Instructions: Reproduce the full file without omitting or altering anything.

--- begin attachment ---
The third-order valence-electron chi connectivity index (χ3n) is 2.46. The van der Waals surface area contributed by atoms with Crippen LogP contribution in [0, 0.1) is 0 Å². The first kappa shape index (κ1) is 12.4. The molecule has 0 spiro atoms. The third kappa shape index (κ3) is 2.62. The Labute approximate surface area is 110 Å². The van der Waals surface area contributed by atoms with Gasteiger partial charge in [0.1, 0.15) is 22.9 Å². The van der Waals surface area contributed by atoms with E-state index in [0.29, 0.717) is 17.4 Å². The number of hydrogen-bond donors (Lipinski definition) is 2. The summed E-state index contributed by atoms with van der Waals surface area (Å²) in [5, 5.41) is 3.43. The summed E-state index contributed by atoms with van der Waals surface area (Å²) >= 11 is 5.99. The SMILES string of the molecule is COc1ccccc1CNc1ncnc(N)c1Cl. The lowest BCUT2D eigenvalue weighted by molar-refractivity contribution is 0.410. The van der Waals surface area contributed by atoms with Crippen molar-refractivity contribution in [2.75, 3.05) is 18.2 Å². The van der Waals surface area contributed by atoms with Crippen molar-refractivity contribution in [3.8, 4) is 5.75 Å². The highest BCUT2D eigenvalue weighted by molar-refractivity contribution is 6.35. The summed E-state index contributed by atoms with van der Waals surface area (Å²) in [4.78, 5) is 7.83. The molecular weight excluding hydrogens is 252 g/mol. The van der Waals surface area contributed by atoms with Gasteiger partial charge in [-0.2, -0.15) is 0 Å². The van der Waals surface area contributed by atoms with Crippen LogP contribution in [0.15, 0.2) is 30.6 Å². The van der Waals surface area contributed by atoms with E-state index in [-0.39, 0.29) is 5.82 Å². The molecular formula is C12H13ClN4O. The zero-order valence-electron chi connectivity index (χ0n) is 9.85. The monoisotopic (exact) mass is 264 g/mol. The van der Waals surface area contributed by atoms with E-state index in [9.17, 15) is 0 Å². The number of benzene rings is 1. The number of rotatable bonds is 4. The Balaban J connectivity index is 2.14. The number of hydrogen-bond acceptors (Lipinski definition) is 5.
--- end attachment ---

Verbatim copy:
The third-order valence-electron chi connectivity index (χ3n) is 2.46. The van der Waals surface area contributed by atoms with Crippen LogP contribution in [0, 0.1) is 0 Å². The first kappa shape index (κ1) is 12.4. The molecule has 0 spiro atoms. The third kappa shape index (κ3) is 2.62. The Labute approximate surface area is 110 Å². The van der Waals surface area contributed by atoms with Gasteiger partial charge in [0.1, 0.15) is 22.9 Å². The van der Waals surface area contributed by atoms with E-state index in [0.29, 0.717) is 17.4 Å². The number of hydrogen-bond donors (Lipinski definition) is 2. The summed E-state index contributed by atoms with van der Waals surface area (Å²) in [5, 5.41) is 3.43. The summed E-state index contributed by atoms with van der Waals surface area (Å²) >= 11 is 5.99. The SMILES string of the molecule is COc1ccccc1CNc1ncnc(N)c1Cl. The lowest BCUT2D eigenvalue weighted by molar-refractivity contribution is 0.410. The van der Waals surface area contributed by atoms with Crippen molar-refractivity contribution in [2.75, 3.05) is 18.2 Å². The van der Waals surface area contributed by atoms with Crippen molar-refractivity contribution in [3.8, 4) is 5.75 Å². The highest BCUT2D eigenvalue weighted by molar-refractivity contribution is 6.35. The summed E-state index contributed by atoms with van der Waals surface area (Å²) in [4.78, 5) is 7.83. The molecular weight excluding hydrogens is 252 g/mol. The van der Waals surface area contributed by atoms with Gasteiger partial charge in [-0.2, -0.15) is 0 Å². The van der Waals surface area contributed by atoms with Crippen LogP contribution in [0.15, 0.2) is 30.6 Å². The van der Waals surface area contributed by atoms with E-state index in [-0.39, 0.29) is 5.82 Å². The molecular formula is C12H13ClN4O. The zero-order valence-electron chi connectivity index (χ0n) is 9.85. The monoisotopic (exact) mass is 264 g/mol. The van der Waals surface area contributed by atoms with E-state index in [9.17, 15) is 0 Å². The number of benzene rings is 1. The number of rotatable bonds is 4. The Balaban J connectivity index is 2.14. The number of hydrogen-bond acceptors (Lipinski definition) is 5.